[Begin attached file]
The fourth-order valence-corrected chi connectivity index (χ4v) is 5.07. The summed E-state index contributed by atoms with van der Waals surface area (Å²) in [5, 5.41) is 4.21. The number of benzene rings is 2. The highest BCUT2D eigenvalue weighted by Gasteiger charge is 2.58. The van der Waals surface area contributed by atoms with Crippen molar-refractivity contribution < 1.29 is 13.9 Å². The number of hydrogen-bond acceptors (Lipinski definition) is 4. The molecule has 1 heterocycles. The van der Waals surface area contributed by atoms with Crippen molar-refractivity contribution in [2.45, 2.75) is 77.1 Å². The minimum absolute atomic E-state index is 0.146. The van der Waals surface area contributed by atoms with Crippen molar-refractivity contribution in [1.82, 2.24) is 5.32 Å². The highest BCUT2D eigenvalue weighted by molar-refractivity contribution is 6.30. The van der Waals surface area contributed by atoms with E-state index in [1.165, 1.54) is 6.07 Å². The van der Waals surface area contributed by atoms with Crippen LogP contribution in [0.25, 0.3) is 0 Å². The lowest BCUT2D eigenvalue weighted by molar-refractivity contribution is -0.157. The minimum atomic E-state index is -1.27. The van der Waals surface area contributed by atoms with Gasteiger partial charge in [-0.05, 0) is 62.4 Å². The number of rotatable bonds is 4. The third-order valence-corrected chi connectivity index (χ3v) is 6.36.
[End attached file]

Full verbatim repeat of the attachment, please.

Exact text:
The fourth-order valence-corrected chi connectivity index (χ4v) is 5.07. The summed E-state index contributed by atoms with van der Waals surface area (Å²) in [5, 5.41) is 4.21. The number of benzene rings is 2. The highest BCUT2D eigenvalue weighted by Gasteiger charge is 2.58. The van der Waals surface area contributed by atoms with Crippen molar-refractivity contribution < 1.29 is 13.9 Å². The number of hydrogen-bond acceptors (Lipinski definition) is 4. The molecule has 1 heterocycles. The van der Waals surface area contributed by atoms with Crippen molar-refractivity contribution in [2.45, 2.75) is 77.1 Å². The minimum absolute atomic E-state index is 0.146. The van der Waals surface area contributed by atoms with Crippen molar-refractivity contribution in [1.82, 2.24) is 5.32 Å². The highest BCUT2D eigenvalue weighted by molar-refractivity contribution is 6.30. The van der Waals surface area contributed by atoms with E-state index in [1.165, 1.54) is 6.07 Å². The van der Waals surface area contributed by atoms with Crippen LogP contribution in [0.25, 0.3) is 0 Å². The lowest BCUT2D eigenvalue weighted by molar-refractivity contribution is -0.157. The minimum atomic E-state index is -1.27. The van der Waals surface area contributed by atoms with Gasteiger partial charge in [-0.05, 0) is 62.4 Å². The number of rotatable bonds is 4. The third-order valence-corrected chi connectivity index (χ3v) is 6.36.